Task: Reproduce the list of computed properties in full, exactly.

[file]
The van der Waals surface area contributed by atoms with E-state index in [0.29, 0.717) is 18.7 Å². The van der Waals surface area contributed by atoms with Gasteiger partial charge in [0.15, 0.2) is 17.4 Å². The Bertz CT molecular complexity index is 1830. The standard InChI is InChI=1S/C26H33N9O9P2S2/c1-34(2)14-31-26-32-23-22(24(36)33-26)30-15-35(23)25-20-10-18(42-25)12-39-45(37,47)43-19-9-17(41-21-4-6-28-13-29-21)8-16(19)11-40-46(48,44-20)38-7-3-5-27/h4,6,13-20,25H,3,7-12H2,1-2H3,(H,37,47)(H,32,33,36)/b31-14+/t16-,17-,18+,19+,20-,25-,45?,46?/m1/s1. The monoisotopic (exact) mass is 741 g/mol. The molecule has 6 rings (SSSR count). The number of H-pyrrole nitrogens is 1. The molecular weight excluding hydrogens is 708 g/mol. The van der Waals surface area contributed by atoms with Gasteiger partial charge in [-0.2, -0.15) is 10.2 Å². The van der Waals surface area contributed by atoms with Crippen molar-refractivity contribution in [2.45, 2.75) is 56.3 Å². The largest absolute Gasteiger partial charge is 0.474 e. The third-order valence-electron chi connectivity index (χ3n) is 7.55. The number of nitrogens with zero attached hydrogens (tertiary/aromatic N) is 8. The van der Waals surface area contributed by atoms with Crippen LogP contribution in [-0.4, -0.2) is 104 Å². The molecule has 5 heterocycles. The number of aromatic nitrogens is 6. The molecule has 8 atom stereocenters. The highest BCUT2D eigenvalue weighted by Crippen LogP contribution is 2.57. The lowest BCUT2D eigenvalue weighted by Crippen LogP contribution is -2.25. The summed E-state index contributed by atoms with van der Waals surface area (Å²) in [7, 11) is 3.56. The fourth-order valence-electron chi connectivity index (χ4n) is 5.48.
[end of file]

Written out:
The van der Waals surface area contributed by atoms with E-state index in [0.29, 0.717) is 18.7 Å². The van der Waals surface area contributed by atoms with Gasteiger partial charge in [0.15, 0.2) is 17.4 Å². The Bertz CT molecular complexity index is 1830. The standard InChI is InChI=1S/C26H33N9O9P2S2/c1-34(2)14-31-26-32-23-22(24(36)33-26)30-15-35(23)25-20-10-18(42-25)12-39-45(37,47)43-19-9-17(41-21-4-6-28-13-29-21)8-16(19)11-40-46(48,44-20)38-7-3-5-27/h4,6,13-20,25H,3,7-12H2,1-2H3,(H,37,47)(H,32,33,36)/b31-14+/t16-,17-,18+,19+,20-,25-,45?,46?/m1/s1. The monoisotopic (exact) mass is 741 g/mol. The molecule has 6 rings (SSSR count). The number of H-pyrrole nitrogens is 1. The molecular weight excluding hydrogens is 708 g/mol. The van der Waals surface area contributed by atoms with Gasteiger partial charge in [-0.2, -0.15) is 10.2 Å². The van der Waals surface area contributed by atoms with Crippen molar-refractivity contribution in [2.45, 2.75) is 56.3 Å². The largest absolute Gasteiger partial charge is 0.474 e. The third-order valence-electron chi connectivity index (χ3n) is 7.55. The number of nitrogens with zero attached hydrogens (tertiary/aromatic N) is 8. The van der Waals surface area contributed by atoms with Crippen LogP contribution in [-0.4, -0.2) is 104 Å². The molecule has 5 heterocycles. The number of aromatic nitrogens is 6. The molecule has 8 atom stereocenters. The highest BCUT2D eigenvalue weighted by Crippen LogP contribution is 2.57. The lowest BCUT2D eigenvalue weighted by Crippen LogP contribution is -2.25. The summed E-state index contributed by atoms with van der Waals surface area (Å²) in [7, 11) is 3.56. The fourth-order valence-electron chi connectivity index (χ4n) is 5.48.